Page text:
Ohhhhh my moly.
If I were the demanding type I’d demand that you make these immediately. I’m not, of course so I’ll just strongly suggest it.
The peaches are so good this year and I bought more than I’ll ever be able to eat, so I wanted to some up with something to do with them. This is based on the apple crisp recipe, but with more of the crumble part so that you end up with a crust. It is OH so good.
Craisin peach crumble bars
- 2 medium-to-large peaches, chopped
- 1/3 cup Craisins
- 2 Tbsp. cornstarch
- 2 Tbsp. sugar
- 1/3 cup butter
- 2/3 cup brown sugar
- 2 tsp. vanilla
- Pinch of salt
- 1 cup old-fashioned oats
- 1 cup all-purpose flour
- 1/2 tsp. baking powder
- Preheat oven to 350F and chop the peaches, then put them in a saucepan with the Craisins, cornstarch and sugar. Bring it all up to a nice bubble and let it cook till it thickens, then set aside
- Cream butter and sugar, then mix in remaining ingredients — it will look coarse like a crumble topping
- Take two cups of crumble mix and press into a greased 8×8 dish and bake till it’s lightly browned, around 10-12 minutes, then spread fruit mixture over crust. Sprinkle the rest of the crumb mixture over the top and bake till that’s lightly browned, about another 15-18 minutes or so
Fast and good! How can you beat that?
Some people come from money; I, on the other hand, come from funny (which is even better). My Uncle Steve named this drink. Don’t you love it?
The folks over at Pom Wonderful contacted me a while back and asked if they could send me some of their juice to try (for free, okay, FTC?). I was honestly a little hesitant because, um, I was pretty sure I was the last person who hadn’t tried pomegranate anything yet and I wasn’t sure what to expect. A lot of people love the stuff, however, so I gave it a shot.
For my first attempt I thought I’d try pomegranate molasses.
Fail, party of one. Not having a clue what I was doing following a specific recipe, I cooked the mixture too long and ended up with a giant Le Creuset-shaped lollipop. Oops.
Not wanting to wash that pan again repeat my mistake, I thought I’d try something different. And, if y’all haven’t noticed, it’s a million degrees outside so a cool cocktail sounded like the thing for my next pomegranate attempt.
Success! It is yummy and tart and sweet and limey (is that a word?) and I’m loving it.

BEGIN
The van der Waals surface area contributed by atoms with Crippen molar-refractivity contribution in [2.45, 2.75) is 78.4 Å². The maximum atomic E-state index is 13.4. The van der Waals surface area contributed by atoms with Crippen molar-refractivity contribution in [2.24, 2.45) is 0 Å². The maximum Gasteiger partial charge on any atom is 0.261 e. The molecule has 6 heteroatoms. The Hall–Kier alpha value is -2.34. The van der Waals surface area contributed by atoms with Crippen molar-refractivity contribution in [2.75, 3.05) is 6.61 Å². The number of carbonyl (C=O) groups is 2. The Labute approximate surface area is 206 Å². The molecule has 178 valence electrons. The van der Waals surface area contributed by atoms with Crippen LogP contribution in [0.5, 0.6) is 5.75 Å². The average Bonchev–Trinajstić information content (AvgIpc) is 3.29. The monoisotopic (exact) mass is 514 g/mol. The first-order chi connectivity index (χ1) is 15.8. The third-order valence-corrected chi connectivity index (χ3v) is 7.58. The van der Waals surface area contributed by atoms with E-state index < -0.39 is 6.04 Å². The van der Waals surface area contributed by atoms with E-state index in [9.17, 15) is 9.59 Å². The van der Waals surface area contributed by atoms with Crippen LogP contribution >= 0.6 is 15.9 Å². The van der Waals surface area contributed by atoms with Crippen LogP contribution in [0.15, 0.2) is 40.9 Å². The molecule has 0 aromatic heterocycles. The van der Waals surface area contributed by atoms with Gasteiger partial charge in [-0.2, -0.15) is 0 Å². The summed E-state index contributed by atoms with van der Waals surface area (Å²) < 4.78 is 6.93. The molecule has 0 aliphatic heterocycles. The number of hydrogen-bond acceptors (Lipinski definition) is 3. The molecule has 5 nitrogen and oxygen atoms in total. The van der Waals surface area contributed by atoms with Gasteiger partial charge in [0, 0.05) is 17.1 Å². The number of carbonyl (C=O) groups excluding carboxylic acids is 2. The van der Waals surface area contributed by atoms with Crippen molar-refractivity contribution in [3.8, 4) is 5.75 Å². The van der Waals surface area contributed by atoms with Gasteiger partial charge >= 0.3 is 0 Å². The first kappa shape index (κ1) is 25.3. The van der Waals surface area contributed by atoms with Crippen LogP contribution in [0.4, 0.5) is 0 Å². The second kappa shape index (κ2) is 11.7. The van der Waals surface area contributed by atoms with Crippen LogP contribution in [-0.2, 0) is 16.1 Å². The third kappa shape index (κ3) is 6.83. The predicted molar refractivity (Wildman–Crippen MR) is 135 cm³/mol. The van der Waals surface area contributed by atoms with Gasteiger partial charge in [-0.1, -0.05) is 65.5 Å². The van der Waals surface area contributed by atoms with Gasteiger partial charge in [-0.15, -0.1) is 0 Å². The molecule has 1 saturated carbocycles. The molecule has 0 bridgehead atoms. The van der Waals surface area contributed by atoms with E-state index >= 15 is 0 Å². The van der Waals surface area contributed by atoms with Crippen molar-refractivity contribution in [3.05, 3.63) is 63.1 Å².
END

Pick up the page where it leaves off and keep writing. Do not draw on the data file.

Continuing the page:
- 2 Tbsp. simple syrup
- 2 Tbsp. pomegranate juice
- 1/4 cup rum
- squeeze of lime
- Mix all ingredients; serve over ice and enjoy!
This makes a sweet drink, so feel free to adjust the simple syrup as your little heart desires.
This recipe comes from my great grandma, who maybe named it thusly? Or maybe that was always its name? Either way, it is, indeed, one of the easiest desserts you’ll ever make.
Lazy woman’s peach cobbler
- 1 cup sugar
- 1 cup flour
- 2 tsp. baking powder
- 1/4 tsp. salt
- 1 stick butter
- 1 cup milk
- 3 cups fruit (cut up; don’t drain)
- Combine sugar, flour, baking powder and salt; cut in butter like you’re making biscuits, or pulse in a food processor, then stir in milk till well combined
- Pour batter into a buttered cast iron skillet or baking dish and top with fruit and its juice
- Bake at 350F for 45 minutes; sprinkle sugar on top for the last few minutes of baking
What it is:
- Crazy easy to make with only two ingredients
- Completely natural, chemical free
What it’s not:
- Loaded with high fructose corn syrup
- Neon (because, um, ew)
What’s not to like?
Homemade sour mix
- 16 ounces simple syrup
- 12 ounces key lime, lime or lemon juice or some combination thereof
- Stir or shake to combine
See? Crazy easy. And you can customize it, of course, and make it a little more sweet or a little more sour — whatever floats your boat. Or your margarita shaker.
This recipe originally came from here, but has lived in a binder in my kitchen for years now. This is good chicken. Man catching chicken even. It’s crispy and juicy and lemony and fabulous. I gave this recipe to my sister a few years back and she’s married now. SEE?? Try this:
Chicken Française (lemon chicken)
- 1-2 pounds boneless chicken breast halves or thin chicken cutlets
- 1/4 cup olive oil
- 1/4 cup vegetable oil
- 1 cup all-purpose flour
- 1/2 tsp plus 1/4 tsp salt
- 1/2 tsp plus 1/4 tsp black pepper
- 3 large eggs
- 1/4 cup butter
- 1/2 cup dry white wine
- 1/2 cup chicken broth
- 3 tablespoons fresh lemon juice plus 1 whole lemon, thinly sliced
- If using chicken breasts, pound to 1/4 inch thickness between two sheets of plastic wrap (I hate pounding chicken so I use the thin cutlets)
- Combine flour, 1/2 tsp salt and 1/2 tsp pepper in a shallow dish, and dredge chicken, patting to evenly coat with flour mix; set aside
- Beat eggs in another dish and set aside
- Heat oil in heavy skillet (preferably cast iron, of course) over medium heat until hot but not yet smoking
- Working in batches, dip floured chicken into eggs, making sure chicken is well coated, then let excess drip back into bowl; carefully ease chicken into hot oil and cook, turning once, till both sides are golden brown and chicken is cooked through — this will take about three minutes a side or so
- When cooked, transfer chicken to paper towel lined plate and tent with foil or put in the oven set at its lowest setting (i.e. a very slow oven — does anyone still say that?)
- After all chicken is fried and set to keep warm, pour oil out of skillet (I use an old coffee can for the oil), then set the pan over low heat and melt the butter in the skillet
- When butter is melted and stops foaming add wine, chicken broth and lemon juice. Crank the heat up a bit and boil, uncovered, stirring to release all the yummy brown bits that are stuck to the bottom of your pan. Season with remaining salt and pepper (1/4 tsp. of each)
- Remove paper towels from chicken plate, then spoon sauce over chicken; top with sliced lemon and serve